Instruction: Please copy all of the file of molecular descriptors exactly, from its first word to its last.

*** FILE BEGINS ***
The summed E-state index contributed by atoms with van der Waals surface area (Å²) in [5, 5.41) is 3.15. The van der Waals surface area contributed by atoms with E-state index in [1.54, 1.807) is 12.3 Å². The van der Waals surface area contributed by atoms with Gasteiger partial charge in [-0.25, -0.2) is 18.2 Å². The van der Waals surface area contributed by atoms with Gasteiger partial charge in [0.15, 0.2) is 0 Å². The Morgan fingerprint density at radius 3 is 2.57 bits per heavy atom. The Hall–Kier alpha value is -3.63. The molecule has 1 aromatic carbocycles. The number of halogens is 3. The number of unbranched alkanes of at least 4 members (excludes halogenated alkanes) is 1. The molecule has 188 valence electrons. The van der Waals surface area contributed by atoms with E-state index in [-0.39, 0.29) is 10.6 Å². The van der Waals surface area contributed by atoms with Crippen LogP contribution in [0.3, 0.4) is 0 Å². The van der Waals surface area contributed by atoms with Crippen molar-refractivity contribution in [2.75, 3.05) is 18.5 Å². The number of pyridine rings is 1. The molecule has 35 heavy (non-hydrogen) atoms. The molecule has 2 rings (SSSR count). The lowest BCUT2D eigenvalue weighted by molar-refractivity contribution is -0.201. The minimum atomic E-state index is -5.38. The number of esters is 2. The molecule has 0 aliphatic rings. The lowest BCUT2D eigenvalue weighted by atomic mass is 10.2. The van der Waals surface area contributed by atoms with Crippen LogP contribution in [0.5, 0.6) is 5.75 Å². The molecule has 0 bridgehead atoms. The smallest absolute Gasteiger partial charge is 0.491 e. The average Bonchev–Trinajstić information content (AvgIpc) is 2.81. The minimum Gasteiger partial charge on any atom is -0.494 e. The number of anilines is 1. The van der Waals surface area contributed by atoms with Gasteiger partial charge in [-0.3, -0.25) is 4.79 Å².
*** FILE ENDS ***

The summed E-state index contributed by atoms with van der Waals surface area (Å²) in [5, 5.41) is 3.15. The van der Waals surface area contributed by atoms with E-state index in [1.54, 1.807) is 12.3 Å². The van der Waals surface area contributed by atoms with Gasteiger partial charge in [-0.25, -0.2) is 18.2 Å². The van der Waals surface area contributed by atoms with Gasteiger partial charge in [0.15, 0.2) is 0 Å². The Morgan fingerprint density at radius 3 is 2.57 bits per heavy atom. The Hall–Kier alpha value is -3.63. The molecule has 1 aromatic carbocycles. The number of halogens is 3. The number of unbranched alkanes of at least 4 members (excludes halogenated alkanes) is 1. The molecule has 188 valence electrons. The van der Waals surface area contributed by atoms with E-state index in [-0.39, 0.29) is 10.6 Å². The van der Waals surface area contributed by atoms with Crippen LogP contribution in [0.3, 0.4) is 0 Å². The van der Waals surface area contributed by atoms with Crippen molar-refractivity contribution in [2.75, 3.05) is 18.5 Å². The number of pyridine rings is 1. The molecule has 35 heavy (non-hydrogen) atoms. The molecule has 2 rings (SSSR count). The lowest BCUT2D eigenvalue weighted by molar-refractivity contribution is -0.201. The minimum atomic E-state index is -5.38. The number of esters is 2. The molecule has 0 aliphatic rings. The lowest BCUT2D eigenvalue weighted by atomic mass is 10.2. The van der Waals surface area contributed by atoms with Crippen LogP contribution in [0.5, 0.6) is 5.75 Å². The molecule has 0 bridgehead atoms. The smallest absolute Gasteiger partial charge is 0.491 e. The average Bonchev–Trinajstić information content (AvgIpc) is 2.81. The minimum Gasteiger partial charge on any atom is -0.494 e. The number of anilines is 1. The van der Waals surface area contributed by atoms with Gasteiger partial charge in [-0.3, -0.25) is 4.79 Å².